Get your own copy of this book on Amazon

To Bite (Grose 1811 Dictionary)

To Bite

To over-reach, or impose; also to steal.—Cant. —Biting was once esteemed a kind of wit, similar to the humbug. An instance of it is given in the Spectator: A man under sentence of death having sold his body to a surgeon rather below the market price, on receiving the money, cried, A bite! I am to be hanged in chains.—To bite the roger; to steal a portmanteau. To bite the wiper, to steal a handkerchief. To bite on the bridle; to be pinched or reduced to difficulties. Hark ye, friend, whether do they bite in the collar or the cod-piece? Water wit to anglers.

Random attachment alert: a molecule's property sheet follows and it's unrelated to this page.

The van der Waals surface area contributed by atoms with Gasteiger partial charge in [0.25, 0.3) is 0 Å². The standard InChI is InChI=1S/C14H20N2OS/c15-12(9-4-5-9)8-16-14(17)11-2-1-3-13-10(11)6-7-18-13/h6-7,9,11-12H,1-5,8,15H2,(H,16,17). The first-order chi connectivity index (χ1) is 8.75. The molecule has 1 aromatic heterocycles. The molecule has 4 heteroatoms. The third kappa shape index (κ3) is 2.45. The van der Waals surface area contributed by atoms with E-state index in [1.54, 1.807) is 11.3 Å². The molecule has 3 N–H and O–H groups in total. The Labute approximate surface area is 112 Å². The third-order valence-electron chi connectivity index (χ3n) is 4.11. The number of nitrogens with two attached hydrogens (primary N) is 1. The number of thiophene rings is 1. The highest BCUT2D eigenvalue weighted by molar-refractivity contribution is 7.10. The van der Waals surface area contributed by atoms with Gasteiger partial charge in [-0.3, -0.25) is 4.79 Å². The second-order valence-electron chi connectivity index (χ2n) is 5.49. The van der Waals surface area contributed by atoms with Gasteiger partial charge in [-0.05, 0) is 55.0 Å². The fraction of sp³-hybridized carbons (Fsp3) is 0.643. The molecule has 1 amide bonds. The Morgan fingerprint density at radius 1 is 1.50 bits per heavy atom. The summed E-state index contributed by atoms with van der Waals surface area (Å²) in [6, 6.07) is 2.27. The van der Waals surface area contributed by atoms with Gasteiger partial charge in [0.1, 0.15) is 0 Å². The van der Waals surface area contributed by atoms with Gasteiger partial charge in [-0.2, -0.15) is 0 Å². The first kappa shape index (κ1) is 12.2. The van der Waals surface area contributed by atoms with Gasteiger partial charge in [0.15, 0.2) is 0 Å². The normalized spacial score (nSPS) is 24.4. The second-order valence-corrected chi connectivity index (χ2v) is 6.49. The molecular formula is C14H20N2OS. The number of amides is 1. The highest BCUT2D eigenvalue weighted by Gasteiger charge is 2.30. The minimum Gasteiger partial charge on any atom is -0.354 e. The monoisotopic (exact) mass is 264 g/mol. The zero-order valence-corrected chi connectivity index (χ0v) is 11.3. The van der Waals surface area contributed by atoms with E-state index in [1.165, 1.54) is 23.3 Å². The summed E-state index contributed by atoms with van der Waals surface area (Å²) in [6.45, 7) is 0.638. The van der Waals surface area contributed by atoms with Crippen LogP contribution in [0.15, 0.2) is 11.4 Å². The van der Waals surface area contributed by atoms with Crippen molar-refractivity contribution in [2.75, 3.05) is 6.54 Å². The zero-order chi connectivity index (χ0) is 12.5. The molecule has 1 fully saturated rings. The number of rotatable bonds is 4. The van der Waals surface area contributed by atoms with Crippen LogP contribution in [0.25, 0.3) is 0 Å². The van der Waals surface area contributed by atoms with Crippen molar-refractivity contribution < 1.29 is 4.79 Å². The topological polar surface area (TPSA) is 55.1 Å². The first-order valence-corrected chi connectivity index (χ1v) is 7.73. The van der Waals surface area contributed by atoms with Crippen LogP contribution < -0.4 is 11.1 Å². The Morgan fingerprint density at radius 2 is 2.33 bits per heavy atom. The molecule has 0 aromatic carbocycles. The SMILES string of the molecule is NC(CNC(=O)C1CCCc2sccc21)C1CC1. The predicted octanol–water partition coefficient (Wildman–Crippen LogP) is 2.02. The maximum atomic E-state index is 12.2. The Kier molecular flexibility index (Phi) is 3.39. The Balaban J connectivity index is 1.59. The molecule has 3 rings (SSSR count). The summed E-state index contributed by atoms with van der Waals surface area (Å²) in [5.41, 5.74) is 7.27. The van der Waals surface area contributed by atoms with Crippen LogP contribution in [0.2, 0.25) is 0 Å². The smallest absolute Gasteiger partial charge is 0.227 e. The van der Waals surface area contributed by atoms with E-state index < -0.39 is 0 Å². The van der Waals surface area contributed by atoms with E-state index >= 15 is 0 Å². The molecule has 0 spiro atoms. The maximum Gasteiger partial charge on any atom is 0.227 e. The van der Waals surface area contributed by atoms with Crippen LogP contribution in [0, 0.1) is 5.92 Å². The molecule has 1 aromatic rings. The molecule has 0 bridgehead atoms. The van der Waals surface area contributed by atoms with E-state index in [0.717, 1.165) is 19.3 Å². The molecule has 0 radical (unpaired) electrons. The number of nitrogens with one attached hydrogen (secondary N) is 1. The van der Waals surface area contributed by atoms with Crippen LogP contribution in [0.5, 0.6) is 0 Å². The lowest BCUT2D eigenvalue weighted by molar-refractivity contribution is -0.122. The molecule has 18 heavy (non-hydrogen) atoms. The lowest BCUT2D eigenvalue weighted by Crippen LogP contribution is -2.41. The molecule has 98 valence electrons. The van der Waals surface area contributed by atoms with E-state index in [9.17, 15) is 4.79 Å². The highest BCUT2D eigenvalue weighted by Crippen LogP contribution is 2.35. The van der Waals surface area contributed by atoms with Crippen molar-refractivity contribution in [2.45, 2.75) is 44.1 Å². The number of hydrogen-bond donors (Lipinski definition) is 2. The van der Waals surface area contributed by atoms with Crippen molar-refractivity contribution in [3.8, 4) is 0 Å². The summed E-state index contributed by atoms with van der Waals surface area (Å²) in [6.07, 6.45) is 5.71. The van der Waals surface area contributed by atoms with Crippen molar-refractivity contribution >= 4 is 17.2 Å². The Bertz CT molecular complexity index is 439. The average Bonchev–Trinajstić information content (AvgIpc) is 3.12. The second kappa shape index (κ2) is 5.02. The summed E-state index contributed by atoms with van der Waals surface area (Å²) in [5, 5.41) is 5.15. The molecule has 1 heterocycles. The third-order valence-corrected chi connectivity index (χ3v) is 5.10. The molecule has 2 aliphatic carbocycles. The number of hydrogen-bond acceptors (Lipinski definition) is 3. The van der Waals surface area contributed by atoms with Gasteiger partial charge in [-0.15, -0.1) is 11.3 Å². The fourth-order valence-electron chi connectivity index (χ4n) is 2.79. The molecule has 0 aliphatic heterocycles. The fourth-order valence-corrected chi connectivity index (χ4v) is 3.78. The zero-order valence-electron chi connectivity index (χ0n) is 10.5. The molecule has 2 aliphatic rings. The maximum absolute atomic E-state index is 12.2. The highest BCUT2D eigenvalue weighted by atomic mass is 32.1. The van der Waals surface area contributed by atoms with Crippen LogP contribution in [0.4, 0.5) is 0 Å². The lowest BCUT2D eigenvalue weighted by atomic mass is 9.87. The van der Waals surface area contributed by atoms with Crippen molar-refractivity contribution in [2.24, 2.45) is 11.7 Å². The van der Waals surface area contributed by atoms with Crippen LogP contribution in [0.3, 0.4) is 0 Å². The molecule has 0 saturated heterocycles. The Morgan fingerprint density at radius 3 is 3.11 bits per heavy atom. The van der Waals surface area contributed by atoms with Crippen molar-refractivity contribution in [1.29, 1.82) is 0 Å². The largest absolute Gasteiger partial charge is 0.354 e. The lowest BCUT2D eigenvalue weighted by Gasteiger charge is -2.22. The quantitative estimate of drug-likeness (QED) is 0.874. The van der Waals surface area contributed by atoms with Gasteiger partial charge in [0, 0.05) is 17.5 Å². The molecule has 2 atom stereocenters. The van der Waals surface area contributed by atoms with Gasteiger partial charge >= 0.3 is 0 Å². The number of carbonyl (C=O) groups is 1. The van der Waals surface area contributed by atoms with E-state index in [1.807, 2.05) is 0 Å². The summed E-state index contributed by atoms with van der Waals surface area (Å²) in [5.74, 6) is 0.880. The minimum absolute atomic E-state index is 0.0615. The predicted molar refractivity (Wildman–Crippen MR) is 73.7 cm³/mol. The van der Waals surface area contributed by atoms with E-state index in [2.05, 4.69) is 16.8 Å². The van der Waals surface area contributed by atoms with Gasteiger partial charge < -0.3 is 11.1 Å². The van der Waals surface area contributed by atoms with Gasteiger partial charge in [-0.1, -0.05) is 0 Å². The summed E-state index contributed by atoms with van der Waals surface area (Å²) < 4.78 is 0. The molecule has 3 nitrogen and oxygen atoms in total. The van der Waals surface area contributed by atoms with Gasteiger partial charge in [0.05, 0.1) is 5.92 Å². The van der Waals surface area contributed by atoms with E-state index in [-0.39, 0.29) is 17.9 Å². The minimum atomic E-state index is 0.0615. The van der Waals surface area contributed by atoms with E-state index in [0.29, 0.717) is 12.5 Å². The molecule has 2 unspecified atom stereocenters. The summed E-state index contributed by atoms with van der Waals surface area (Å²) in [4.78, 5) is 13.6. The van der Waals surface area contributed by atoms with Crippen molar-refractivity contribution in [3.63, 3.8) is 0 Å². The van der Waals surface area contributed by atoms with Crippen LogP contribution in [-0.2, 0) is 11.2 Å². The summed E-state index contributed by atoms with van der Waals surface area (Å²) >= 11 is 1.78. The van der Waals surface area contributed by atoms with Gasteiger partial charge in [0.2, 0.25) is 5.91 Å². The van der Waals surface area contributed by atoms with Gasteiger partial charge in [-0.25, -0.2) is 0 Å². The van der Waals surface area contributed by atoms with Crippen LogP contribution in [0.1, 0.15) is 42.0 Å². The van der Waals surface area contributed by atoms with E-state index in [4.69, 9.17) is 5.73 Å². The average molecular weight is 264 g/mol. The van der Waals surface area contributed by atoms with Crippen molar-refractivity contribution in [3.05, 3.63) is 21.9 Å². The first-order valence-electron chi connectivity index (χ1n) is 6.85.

Definition taken from The 1811 Dictionary of the Vulgar Tongue, originally by Francis Grose.

Bite * Biter

Nearby

Nathan Bailey's 1736 Dictionary of canting and thieving slang

John S. Farmer's collection of canting songs and slang rhymes

Birds of a Feather
Birth-day Suit
Bishop
Bishoped
To Bishop the Balls
Bit
Bitch
To Bitch
Bitch Booby
Bite
To Bite
Biter
Blab
Black and white
Black Art
Black A-se
Black Book
Black Box
Black Eye
Black Fly
Black Guard